Last Updated on
Samia Gamal Movement Vocabulary
Samia Gamal (جمال سامية) is the most famous of the dancers of the Golden Age of Egyptian cinema.
The basic movements she used were part of the same movement vocabulary used by the other dancers of her time.
However, the feeling and attitude were very different. She is the most ‘westernised’ with regards to her dancing style (Table 12 below), which is very light and lifted, with very quick and fluid movements, including very active and fluid arms and a lot of traveling steps and turns.
According to the Egyptian dancer Dina, ‘Tahia danced in an old-fashioned way, as if her movements were limited by an invisible circle. Samia, she made space explode’ (Talaat and Guibal, 2011, p. 55).
Another modern Egyptian dancer, Lucy, ‘elaborated that Samia Gamal was the first Raqs Sharqi dancer to incorporate beautiful arms and upper-body movements in her technique’ (Rose, 2006, para. 10). Shay and Sellers-Young (2003, pp. 20–21) summarise the difference between the styles of Samia Gamal and Tahia Carioca, stating that:
Their performances represent the tension between the older baladi (village) dance and its cabaret rendition. Tahia is remembered as a dancer of the people. . . . Although she incorporates the use of the arms expressively, her dances are concentrated studies in the mobility of the pelvic structure to articulate a variety of lifts, flips, and shimmies within various rhythmic and melodic structures. By contrast, Samia borrowed from ballet and American musicals to add expressive hand and body gestures that allowed her to portray a wide variety of moods and attitudes. Her make-up, hairstyle and costuming identified her as a sophisticated, modern woman.Shay and Sellers-Young (2003)
Laban Analysis of Samia Gamal’s Movement Style
Samia Gamal seems the quintessential raqs sharqi dancer.
As we will see in the following analysis though, throughout the history of raqs sharqi, both the baladi and the modern feelings coexist, creating a balance between tradition and innovation.
Even though each raqs sharqi dancer had her  own style and personality, Samia Gamal was one of the innovators rather than a traditionalist.
In 5.3.5, I will return to these concepts to identify the possible reasons for the contrast between Tahia Carioca’s and Samia Gamal’s styles, using my conceptual framework.
Samia was born in 1924 in the village of Wana el Kess and died in Cairo in 1994 (Emma, no date; Jawad, no date).
Her real name was Zeinab, but Badia gave her the stage name of Samia Gamal  (Adum, no date), when she started working in Casino Badia. As Samia remembers:
Badia asked me, “What’s your name, Beautiful?” and I answered “Zeinab Khalil Ibrahim Mafouz”. Badia said to me doubtfully, “Zeinab is a name for someone who sells grilled corn. From now on your name will be Samia”.(Moawad, 1968, para. 10) 
From the beginning of her career, Samia’s style received transcultural influences, particularly ballet, as noted in 188.8.131.52.
In addition to ballet, Samia was also trained in other non-Egyptian dance forms.
For example, in the 1952 movie Ma takulshi la hada (Don’t tell anyone), there is a scene in a theatre in which she dances various genres, from Egyptian folkloric tableaux to ballroom and Hawaiian style dance (The Fabulous Samia Gamal, 2003, sec. 01:04:08).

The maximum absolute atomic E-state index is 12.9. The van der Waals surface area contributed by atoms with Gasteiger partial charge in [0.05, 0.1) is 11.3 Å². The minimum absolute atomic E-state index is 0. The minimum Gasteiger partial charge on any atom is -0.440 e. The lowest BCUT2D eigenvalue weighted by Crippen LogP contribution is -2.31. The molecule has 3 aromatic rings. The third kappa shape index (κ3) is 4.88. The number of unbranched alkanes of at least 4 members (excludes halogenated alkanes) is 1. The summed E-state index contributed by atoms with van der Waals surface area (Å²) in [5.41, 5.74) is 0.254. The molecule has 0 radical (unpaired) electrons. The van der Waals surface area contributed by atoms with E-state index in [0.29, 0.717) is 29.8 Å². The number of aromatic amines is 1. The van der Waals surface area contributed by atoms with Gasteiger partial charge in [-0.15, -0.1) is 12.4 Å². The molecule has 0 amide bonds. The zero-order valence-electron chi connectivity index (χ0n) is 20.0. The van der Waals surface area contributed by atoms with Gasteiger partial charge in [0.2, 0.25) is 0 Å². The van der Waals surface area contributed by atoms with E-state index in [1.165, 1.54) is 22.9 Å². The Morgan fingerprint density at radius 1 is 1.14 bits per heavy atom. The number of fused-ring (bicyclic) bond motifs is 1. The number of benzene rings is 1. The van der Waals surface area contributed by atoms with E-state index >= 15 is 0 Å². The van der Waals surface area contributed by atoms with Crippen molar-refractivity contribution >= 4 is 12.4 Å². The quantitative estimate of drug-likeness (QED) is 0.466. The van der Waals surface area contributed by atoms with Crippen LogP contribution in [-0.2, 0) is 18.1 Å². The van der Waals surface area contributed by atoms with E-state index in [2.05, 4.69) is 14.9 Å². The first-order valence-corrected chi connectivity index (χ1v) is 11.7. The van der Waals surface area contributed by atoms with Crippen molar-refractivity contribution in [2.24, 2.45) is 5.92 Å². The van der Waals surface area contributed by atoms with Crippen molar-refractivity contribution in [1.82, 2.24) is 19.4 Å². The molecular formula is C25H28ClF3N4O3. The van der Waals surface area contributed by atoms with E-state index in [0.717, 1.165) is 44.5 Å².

Similarly, in the 1949 movie Bahebbak inta (I love you only), there are dance tableaux, including a Spanish flamenco flavoured dance number (The Fabulous Samia Gamal, 2003, sec. 25:50) and a sequence including Egyptian folkloric, can-can/vaudeville, South American dances and ballroom dance (The Fabulous Samia Gamal, 2003, sec. 37:23).
Unlike Tahia Carioca, who was bint al-balad, Samia Gamal represents a modern woman, with short hair, who wears flowing chiffon skirts and dances in upper-class nightclubs or theatres and very rarely in popular settings.
Samia Gamal danced and starred in many movies from the 1940s until the early 1960s, such as:
- Ma Takulshi la Hada (Don’t tell anyone) from 1952
- Segara wa Kas (A glass and a cigarette) from 1955
- Tarik al Shaytan (The Devil’s Road) from 1963
- and many more.
Memories of Samia Gamal
Dina Talaat (Talaat and Guibal, 2011, p. 55), referring to Samia as one of her favourite dancers, calls her ‘El farasha . . . the butterfly . . . ready to fly to the rhythm of music’.
Randa Kamel said about her ‘I love Samia Gamal. I love her face, I love her arms’ (OrientExpressTV, 2010, sec. 05:54).
Samia Gamal was famous and loved not only for her graceful dancing style, but also for her smile and sweet personality.
For example, Sloane Hirt (2012, para. 14) remembers that, when Samia went to teach a workshop in the USA, ‘her exuberant laughter, friendliness, wit, and cheerful playfulness provided ample reasons for her legendary notoriety as an artistic ambassador of the Egyptian people’.
Bellydance practitioner Emma (no date, para. 10) writes about Samia in her blog, ‘there is such joy in every movement she makes. . . . There is a sweet softness to her movements’.
Similarly, one of my participants said, when I asked her what she liked in particular about Samia Gamal ‘She’s sweet and pretty [laughs]’ (Ann).
On the next page Naima Akef, a highly-polished dance >> Next Page.
1 – The focus is on women dancers because, in Egyptian movies, the only dancers shown were women. Considerations on male belly dancers will be made in 5.7.8.
2 – Samia in Arabic means ‘much praised’ and Gamal means ‘beauty’.
3 – The choice of Samia’s stage name by Badia Masabni is an example of the baladi/afrangi dichotomy in the raqs sharqi world, in particular, reflected in Badia’s comments regarding the name Zeinab. I will return to the baladi/afrangi dichotomy and how Samia Gamal and Tahia Carioca reflect this, in the analysis section (5.3.5), at the end of this timeframe.